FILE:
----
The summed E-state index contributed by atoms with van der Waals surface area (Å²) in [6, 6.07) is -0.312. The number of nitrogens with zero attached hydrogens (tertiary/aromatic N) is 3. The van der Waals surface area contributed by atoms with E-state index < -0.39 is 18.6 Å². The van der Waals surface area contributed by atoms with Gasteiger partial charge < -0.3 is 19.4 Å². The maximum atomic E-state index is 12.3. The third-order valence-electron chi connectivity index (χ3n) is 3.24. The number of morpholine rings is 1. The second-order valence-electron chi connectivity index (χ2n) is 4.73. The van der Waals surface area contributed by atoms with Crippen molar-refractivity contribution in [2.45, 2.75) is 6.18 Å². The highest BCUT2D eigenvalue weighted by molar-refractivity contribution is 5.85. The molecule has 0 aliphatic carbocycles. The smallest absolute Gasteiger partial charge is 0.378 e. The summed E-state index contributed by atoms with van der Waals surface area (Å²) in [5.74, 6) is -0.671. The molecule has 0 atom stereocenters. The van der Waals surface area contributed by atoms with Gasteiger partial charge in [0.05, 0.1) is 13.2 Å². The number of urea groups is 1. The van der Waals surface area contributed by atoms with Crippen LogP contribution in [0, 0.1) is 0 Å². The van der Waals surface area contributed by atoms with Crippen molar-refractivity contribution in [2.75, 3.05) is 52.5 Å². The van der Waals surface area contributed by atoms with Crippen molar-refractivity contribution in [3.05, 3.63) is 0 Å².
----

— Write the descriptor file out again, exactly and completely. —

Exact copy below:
The summed E-state index contributed by atoms with van der Waals surface area (Å²) in [6, 6.07) is -0.312. The number of nitrogens with zero attached hydrogens (tertiary/aromatic N) is 3. The van der Waals surface area contributed by atoms with E-state index < -0.39 is 18.6 Å². The van der Waals surface area contributed by atoms with Gasteiger partial charge < -0.3 is 19.4 Å². The maximum atomic E-state index is 12.3. The third-order valence-electron chi connectivity index (χ3n) is 3.24. The number of morpholine rings is 1. The second-order valence-electron chi connectivity index (χ2n) is 4.73. The van der Waals surface area contributed by atoms with Crippen molar-refractivity contribution in [2.45, 2.75) is 6.18 Å². The highest BCUT2D eigenvalue weighted by molar-refractivity contribution is 5.85. The molecule has 0 aliphatic carbocycles. The smallest absolute Gasteiger partial charge is 0.378 e. The summed E-state index contributed by atoms with van der Waals surface area (Å²) in [5.74, 6) is -0.671. The molecule has 0 atom stereocenters. The van der Waals surface area contributed by atoms with Gasteiger partial charge in [0.05, 0.1) is 13.2 Å². The number of urea groups is 1. The van der Waals surface area contributed by atoms with Crippen LogP contribution in [0, 0.1) is 0 Å². The van der Waals surface area contributed by atoms with Crippen molar-refractivity contribution in [2.75, 3.05) is 52.5 Å². The van der Waals surface area contributed by atoms with Crippen molar-refractivity contribution in [3.05, 3.63) is 0 Å².